While each of the membranous organelles is distinct in terms of its structure and function, many of these are considered together as an are coordinated. The endomembrane system include endoplasmic reticulum (ER), golgi complex, lysosomes and vacuoles. Since the functions of the mitochondria, chloroplast and peroxisomes are not coordinated with the above components, these are not considered as part of the endomembrane system.
The Endoplasmic Reticulum (ER)
Electron microscopic studies of eukaryotic cells reveal the presence of a network or reticulum of tiny tubular structures scattered in the cytoplasm that is called the endoplasmic reticulum (ER). Hence, ER divides the intracellular space into two distinct compartments, i.e., luminal (inside ER) and extra luminal (cytoplasm) compartments.
Rough ER: The ER often shows ribosomes attached to their outer surface. The endoplasmic reticulum bearing ribosomes on their surface is called rough endoplasmic reticulum (RER). RER is frequently observed in the cells actively involved in protein synthesis and secretion. They are extensive and continuous with the outer membrane of the nucleus.
Smooth ER: In the absence of ribosomes they appear smooth and are called smooth endoplasmic reticulum (SER). The smooth endoplasmic reticulum is the major site for synthesis of lipid. In animal cells lipid-like steroidal hormones are synthesised in SER.
Camillo Golgi (1898) first observed densely stained reticular structures near the nucleus. These were later named Golgi bodies after him. They consist of many flat, disc-shaped sacs or cisternae of 0.5μm to 1.0μm diameter. These are stacked parallel to each other. Varied number of cisternae are present in a Golgi complex. The Golgi cisternae are concentrically arranged near the nucleus with distinct convex cis or the forming face and concave trans or the maturing face. The cis and the trans faces of the organelle are entirely different, but interconnected.
Functions: The golgi apparatus principally performs the function of packaging materials, to be delivered either to the intra-cellular targets or secreted outside the cell. Materials to be packaged in the form of vesicles from the ER fuse with the cis face of the golgi apparatus and move towards the maturing face. This explains, why the golgi apparatus remains in close association with the endoplasmic reticulum. A number of proteins synthesised by ribosomes on the endoplasmic reticulum are modified in the cisternae of the golgi apparatus before they are released from its trans face. Golgi apparatus is the important site of formation of glycoproteins and glycolipids.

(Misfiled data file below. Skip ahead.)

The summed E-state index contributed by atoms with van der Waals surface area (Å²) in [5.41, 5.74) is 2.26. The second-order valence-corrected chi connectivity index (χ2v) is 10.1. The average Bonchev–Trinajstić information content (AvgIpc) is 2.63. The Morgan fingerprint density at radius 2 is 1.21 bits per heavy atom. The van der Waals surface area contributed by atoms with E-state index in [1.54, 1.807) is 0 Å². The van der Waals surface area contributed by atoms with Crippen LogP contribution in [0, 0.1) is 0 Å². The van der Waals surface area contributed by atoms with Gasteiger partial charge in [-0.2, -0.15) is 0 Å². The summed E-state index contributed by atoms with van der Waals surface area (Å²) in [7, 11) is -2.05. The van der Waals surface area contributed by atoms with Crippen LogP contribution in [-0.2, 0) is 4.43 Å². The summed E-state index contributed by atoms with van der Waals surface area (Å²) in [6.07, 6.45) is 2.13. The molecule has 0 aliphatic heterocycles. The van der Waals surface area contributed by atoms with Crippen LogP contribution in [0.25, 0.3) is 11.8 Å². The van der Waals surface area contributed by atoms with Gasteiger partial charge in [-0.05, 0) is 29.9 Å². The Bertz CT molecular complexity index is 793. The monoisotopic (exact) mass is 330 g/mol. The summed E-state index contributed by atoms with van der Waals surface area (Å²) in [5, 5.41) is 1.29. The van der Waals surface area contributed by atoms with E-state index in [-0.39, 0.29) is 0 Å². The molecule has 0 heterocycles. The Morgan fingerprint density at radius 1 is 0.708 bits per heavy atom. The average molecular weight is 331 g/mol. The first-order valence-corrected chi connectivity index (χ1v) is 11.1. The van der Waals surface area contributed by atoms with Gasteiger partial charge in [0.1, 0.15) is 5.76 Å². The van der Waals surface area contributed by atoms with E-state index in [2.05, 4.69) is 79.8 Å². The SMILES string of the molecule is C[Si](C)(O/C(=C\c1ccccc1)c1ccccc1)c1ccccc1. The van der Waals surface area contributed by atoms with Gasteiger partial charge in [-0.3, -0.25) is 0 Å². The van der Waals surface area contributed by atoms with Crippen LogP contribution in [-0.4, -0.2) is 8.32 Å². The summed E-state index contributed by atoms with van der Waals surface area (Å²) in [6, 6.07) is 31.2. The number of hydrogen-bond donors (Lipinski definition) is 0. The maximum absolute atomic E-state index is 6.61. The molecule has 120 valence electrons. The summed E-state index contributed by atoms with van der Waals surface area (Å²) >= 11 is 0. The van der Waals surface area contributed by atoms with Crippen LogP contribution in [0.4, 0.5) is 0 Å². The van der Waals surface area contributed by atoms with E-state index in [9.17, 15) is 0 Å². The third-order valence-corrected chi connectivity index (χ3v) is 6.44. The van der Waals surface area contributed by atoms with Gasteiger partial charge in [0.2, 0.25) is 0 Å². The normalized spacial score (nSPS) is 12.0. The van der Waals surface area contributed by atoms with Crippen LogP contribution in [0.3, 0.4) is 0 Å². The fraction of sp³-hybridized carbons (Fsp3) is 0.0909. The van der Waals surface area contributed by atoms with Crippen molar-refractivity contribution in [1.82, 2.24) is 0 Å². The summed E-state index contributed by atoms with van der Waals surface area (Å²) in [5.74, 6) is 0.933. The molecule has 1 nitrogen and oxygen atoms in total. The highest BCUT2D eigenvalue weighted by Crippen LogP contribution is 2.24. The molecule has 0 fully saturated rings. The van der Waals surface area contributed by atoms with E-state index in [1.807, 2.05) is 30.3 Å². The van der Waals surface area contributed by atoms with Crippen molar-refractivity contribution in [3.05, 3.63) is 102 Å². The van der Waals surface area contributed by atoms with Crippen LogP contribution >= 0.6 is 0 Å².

These are membrane bound vesicular structures formed by the process of packaging in the golgi apparatus. The isolated lysosomal vesicles have been found to be very rich in almost all types of hydrolytic enzymes (hydrolases – lipases, proteases, carbohydrases) optimally active at the acidic pH. These enzymes are capable of digesting carbohydrates, proteins, lipids and nucleic acids.
The vacuole is the membrane-bound space found in the cytoplasm. It contains water, sap, excretory product and other materials not useful for the cell. The vacuole is bound by a single membrane called tonoplast. In plant cells the vacuoles can occupy up to 90 per cent of the volume of the cell. In plants, the tonoplast facilitates the transport of a number of ions and other materials against concentration gradients into the vacuole, hence their concentration is significantly higher in the vacuole than in the cytoplasm.
In Amoeba the contractile vacuole is important for excretion. In many cells, as in protists, food vacuoles are formed by engulfing the food particles.
Mitochondria (sing.: mitochondrion), unless specifically stained, are not easily visible under the microscope. The number of mitochondria per cell is variable depending on the physiological activity of the cells. In terms of shape and size also, considerable degree of variability is observed. Typically it is sausage-shaped or cylindrical having a diameter of 0.2-1.0μm (average 0.5μm) and length 1.0-4.1μm. Each mitochondrion is a double membrane-bound structure with the outer membrane and the inner membrane dividing its lumen distinctly into two aqueous compartments, i.e., the outer compartment and the inner compartment. The inner compartment is called the matrix. The outer membrane forms the continuous limiting boundary of the organelle. The inner membrane forms a number of infoldings called the cristae (sing.: crista) towards the matrix. The cristae increase the surface area. The two membranes have their own specific enzymes associated with the mitochondrial function.
Function: Mitochondria are the sites of aerobic respiration. They produce cellular energy in the form of ATP, hence they are called ‘power houses’ of the cell. The matrix also possesses single circular DNA molecule, a few RNA molecules, ribosomes (70S) and the components required for the synthesis of proteins. The mitochondria divide by fission.
Plastids are found in all plant cells and in euglenoides. These are easily observed under the microscope as they are large. They bear some specific pigments, thus imparting specific colours to the plants. Based on the type of pigments plastids can be classified into chloroplasts, chromoplasts and leucoplasts.
Chloroplasts: The chloroplasts contain chlorophyll and carotenoid pigments which are responsible for trapping light energy essential for photosynthesis.
Chromoplasts: In the chromoplasts fat soluble carotenoid pigments like carotene, xanthophylls and others are present. This gives the part of the plant a yellow, orange or red colour.
Leucoplasts: The leucoplasts are the colourless plastids of varied shapes and sizes with stored nutrients: Amyloplasts store carbohydrates (starch), e.g., potato; elaioplasts store oils and fats whereas the aleuroplasts store proteins.
Shape & Size of Chloroplasts: Majority of the chloroplasts of the green plants are found in the mesophyll cells of the leaves. These are lens-shaped, oval, spherical, discoid or even ribbon-like organelles having variable length (5-10mm) and width (2-4mm). Their number varies from 1 per cell of the Chlamydomonas, a green alga to 20-40 per cell in the mesophyll.